On February 25th, The Becker Friedman Institute for Economics (BFI), the Chicago Economics Society (CES), and the Booth Alumni Club of Washington, DC, held a cocktails and a conversation event titled "Crony Capitalism with Chinese Characteristics."

At this event, Professor Hsieh discussed China’s unprecedented economic growth over three decades, stating that this growth has defied economic theory. In Professor Hsieh's view, China has developed a system of "crony capitalism" at the local level that has promoted the development of local businesses.

Chairman Powell stated that the US GDP growth and the unemployment rate were both very close to Fed targets, so there was little likelihood that changes in monetary policy would improve them. He implied there was more risk than benefit in further rate hikes.

House members pointed to bank profits, currently $237.5 billion at last measure, an all time high, as evidence that the banking sector was doing fine and that more of the Fed's attention needed to be placed on income inequality. The Chairman cited job differences in the unemployment rate between rural (higher) and urban (lower) areas as one of the Fed's current concerns, a questionable refocusing given demographic differences between the two areas.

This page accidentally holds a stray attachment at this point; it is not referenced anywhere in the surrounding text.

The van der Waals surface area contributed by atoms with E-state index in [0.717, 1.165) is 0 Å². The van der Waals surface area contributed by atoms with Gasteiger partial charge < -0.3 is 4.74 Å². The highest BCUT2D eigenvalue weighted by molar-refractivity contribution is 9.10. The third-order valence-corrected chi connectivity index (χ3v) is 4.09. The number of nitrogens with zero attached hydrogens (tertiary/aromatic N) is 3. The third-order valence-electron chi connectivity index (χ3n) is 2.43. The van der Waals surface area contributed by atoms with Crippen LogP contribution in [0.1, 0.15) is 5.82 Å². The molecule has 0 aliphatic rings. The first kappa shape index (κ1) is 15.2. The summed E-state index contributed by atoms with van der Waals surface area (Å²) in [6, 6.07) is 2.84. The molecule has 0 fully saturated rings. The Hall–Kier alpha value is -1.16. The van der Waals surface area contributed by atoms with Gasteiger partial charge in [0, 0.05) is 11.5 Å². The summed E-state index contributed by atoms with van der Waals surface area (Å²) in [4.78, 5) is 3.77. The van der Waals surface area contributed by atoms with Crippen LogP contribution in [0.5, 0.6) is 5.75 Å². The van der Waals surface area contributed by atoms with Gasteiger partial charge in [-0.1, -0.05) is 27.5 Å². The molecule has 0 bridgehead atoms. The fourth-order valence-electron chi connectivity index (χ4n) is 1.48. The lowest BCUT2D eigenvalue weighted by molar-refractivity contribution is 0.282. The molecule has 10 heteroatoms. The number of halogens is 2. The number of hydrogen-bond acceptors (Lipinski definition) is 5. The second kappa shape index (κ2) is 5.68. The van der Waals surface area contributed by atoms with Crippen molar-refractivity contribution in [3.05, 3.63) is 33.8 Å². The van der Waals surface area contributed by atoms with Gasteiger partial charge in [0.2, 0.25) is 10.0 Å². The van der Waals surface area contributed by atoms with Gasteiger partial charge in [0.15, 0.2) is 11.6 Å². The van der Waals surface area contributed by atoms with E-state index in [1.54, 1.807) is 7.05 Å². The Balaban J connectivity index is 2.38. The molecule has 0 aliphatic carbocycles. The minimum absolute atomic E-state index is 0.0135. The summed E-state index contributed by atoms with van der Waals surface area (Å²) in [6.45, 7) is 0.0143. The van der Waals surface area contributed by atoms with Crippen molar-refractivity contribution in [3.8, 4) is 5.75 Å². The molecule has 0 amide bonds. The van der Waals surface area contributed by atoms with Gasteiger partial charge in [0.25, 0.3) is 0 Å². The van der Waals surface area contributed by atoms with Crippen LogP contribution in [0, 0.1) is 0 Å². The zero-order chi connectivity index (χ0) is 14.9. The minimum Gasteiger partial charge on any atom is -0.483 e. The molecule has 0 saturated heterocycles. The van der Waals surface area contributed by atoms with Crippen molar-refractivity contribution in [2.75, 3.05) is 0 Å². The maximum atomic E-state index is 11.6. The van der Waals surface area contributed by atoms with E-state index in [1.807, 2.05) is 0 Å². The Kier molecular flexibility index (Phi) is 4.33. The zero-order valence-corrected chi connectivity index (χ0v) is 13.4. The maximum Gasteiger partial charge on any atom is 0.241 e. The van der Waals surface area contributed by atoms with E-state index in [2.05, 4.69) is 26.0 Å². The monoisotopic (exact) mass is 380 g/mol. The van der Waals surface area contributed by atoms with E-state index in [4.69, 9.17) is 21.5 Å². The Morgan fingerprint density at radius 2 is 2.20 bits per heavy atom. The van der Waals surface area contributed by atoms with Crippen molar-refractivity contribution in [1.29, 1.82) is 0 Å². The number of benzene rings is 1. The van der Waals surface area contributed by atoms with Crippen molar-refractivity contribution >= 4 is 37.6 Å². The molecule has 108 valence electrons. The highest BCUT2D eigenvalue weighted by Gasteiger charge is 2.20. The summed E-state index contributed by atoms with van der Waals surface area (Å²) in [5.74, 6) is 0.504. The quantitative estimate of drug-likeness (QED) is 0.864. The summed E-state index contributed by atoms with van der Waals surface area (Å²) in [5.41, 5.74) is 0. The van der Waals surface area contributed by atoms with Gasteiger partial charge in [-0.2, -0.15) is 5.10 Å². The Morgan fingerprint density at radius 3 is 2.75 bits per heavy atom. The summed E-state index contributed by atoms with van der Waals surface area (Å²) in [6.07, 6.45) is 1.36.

Financial Service Committee members also asked the Chairman about Federal Reserve policy concerning Fannie Mae and Freddie Mac, still under government control. Mr. Powell was noncommittal about policy in this area.

In one of the more interesting developments, Committee Member Rep. Al Green, from Texas's 9th congressional district, requested a study from the Fed on the economic impact of racial and gender discrimination. It is our view that racial and gender discrimination lower aggregate economic output, so reductions in both may lead to an increase in US GDP.